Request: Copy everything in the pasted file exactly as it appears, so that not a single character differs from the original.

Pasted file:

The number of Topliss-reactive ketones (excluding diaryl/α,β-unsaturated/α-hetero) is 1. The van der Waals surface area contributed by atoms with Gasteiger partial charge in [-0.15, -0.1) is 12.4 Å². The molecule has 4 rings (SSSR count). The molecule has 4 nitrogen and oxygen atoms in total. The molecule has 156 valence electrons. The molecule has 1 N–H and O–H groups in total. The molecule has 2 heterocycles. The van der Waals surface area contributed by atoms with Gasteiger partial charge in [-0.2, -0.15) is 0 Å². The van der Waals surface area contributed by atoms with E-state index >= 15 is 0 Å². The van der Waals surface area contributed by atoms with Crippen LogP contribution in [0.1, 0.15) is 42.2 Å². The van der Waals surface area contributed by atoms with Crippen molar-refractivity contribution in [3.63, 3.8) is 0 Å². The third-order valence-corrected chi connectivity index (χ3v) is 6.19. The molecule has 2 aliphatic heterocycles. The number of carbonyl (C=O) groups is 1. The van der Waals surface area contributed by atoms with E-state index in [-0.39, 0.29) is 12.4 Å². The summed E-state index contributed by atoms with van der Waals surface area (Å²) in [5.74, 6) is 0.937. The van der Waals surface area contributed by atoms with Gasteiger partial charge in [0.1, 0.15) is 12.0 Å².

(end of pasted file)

The number of Topliss-reactive ketones (excluding diaryl/α,β-unsaturated/α-hetero) is 1. The van der Waals surface area contributed by atoms with Gasteiger partial charge in [-0.15, -0.1) is 12.4 Å². The molecule has 4 rings (SSSR count). The molecule has 4 nitrogen and oxygen atoms in total. The molecule has 156 valence electrons. The molecule has 1 N–H and O–H groups in total. The molecule has 2 heterocycles. The van der Waals surface area contributed by atoms with Gasteiger partial charge in [-0.2, -0.15) is 0 Å². The van der Waals surface area contributed by atoms with E-state index >= 15 is 0 Å². The van der Waals surface area contributed by atoms with Crippen LogP contribution in [0.1, 0.15) is 42.2 Å². The van der Waals surface area contributed by atoms with Crippen molar-refractivity contribution in [3.63, 3.8) is 0 Å². The third-order valence-corrected chi connectivity index (χ3v) is 6.19. The molecule has 2 aliphatic heterocycles. The number of carbonyl (C=O) groups is 1. The van der Waals surface area contributed by atoms with E-state index in [-0.39, 0.29) is 12.4 Å². The summed E-state index contributed by atoms with van der Waals surface area (Å²) in [5.74, 6) is 0.937. The van der Waals surface area contributed by atoms with Gasteiger partial charge in [0.1, 0.15) is 12.0 Å².